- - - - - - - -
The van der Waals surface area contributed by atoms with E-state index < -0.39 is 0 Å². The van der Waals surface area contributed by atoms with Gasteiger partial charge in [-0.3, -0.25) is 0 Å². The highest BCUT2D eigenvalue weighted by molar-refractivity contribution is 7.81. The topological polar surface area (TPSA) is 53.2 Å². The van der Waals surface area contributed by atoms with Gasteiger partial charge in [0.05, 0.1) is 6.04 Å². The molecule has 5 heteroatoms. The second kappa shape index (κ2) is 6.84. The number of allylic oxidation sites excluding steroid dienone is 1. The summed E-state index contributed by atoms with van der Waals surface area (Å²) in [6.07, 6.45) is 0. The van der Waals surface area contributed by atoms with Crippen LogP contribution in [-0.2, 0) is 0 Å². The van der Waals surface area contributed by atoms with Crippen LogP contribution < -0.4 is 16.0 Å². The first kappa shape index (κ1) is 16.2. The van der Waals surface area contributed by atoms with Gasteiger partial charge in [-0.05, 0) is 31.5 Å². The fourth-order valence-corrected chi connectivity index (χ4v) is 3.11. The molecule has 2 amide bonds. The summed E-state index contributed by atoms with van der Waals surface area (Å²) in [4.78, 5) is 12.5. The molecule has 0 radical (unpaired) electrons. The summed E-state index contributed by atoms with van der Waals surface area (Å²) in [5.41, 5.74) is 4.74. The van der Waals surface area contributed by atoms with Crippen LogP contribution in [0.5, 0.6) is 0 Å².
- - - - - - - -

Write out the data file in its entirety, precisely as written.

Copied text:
The van der Waals surface area contributed by atoms with E-state index < -0.39 is 0 Å². The van der Waals surface area contributed by atoms with Gasteiger partial charge in [-0.3, -0.25) is 0 Å². The highest BCUT2D eigenvalue weighted by molar-refractivity contribution is 7.81. The topological polar surface area (TPSA) is 53.2 Å². The van der Waals surface area contributed by atoms with Gasteiger partial charge in [0.05, 0.1) is 6.04 Å². The molecule has 5 heteroatoms. The second kappa shape index (κ2) is 6.84. The number of allylic oxidation sites excluding steroid dienone is 1. The summed E-state index contributed by atoms with van der Waals surface area (Å²) in [6.07, 6.45) is 0. The van der Waals surface area contributed by atoms with Crippen LogP contribution in [-0.2, 0) is 0 Å². The van der Waals surface area contributed by atoms with Crippen LogP contribution < -0.4 is 16.0 Å². The first kappa shape index (κ1) is 16.2. The van der Waals surface area contributed by atoms with Gasteiger partial charge in [-0.05, 0) is 31.5 Å². The fourth-order valence-corrected chi connectivity index (χ4v) is 3.11. The molecule has 2 amide bonds. The summed E-state index contributed by atoms with van der Waals surface area (Å²) in [4.78, 5) is 12.5. The molecule has 0 radical (unpaired) electrons. The summed E-state index contributed by atoms with van der Waals surface area (Å²) in [5.41, 5.74) is 4.74. The van der Waals surface area contributed by atoms with Crippen LogP contribution in [0.5, 0.6) is 0 Å².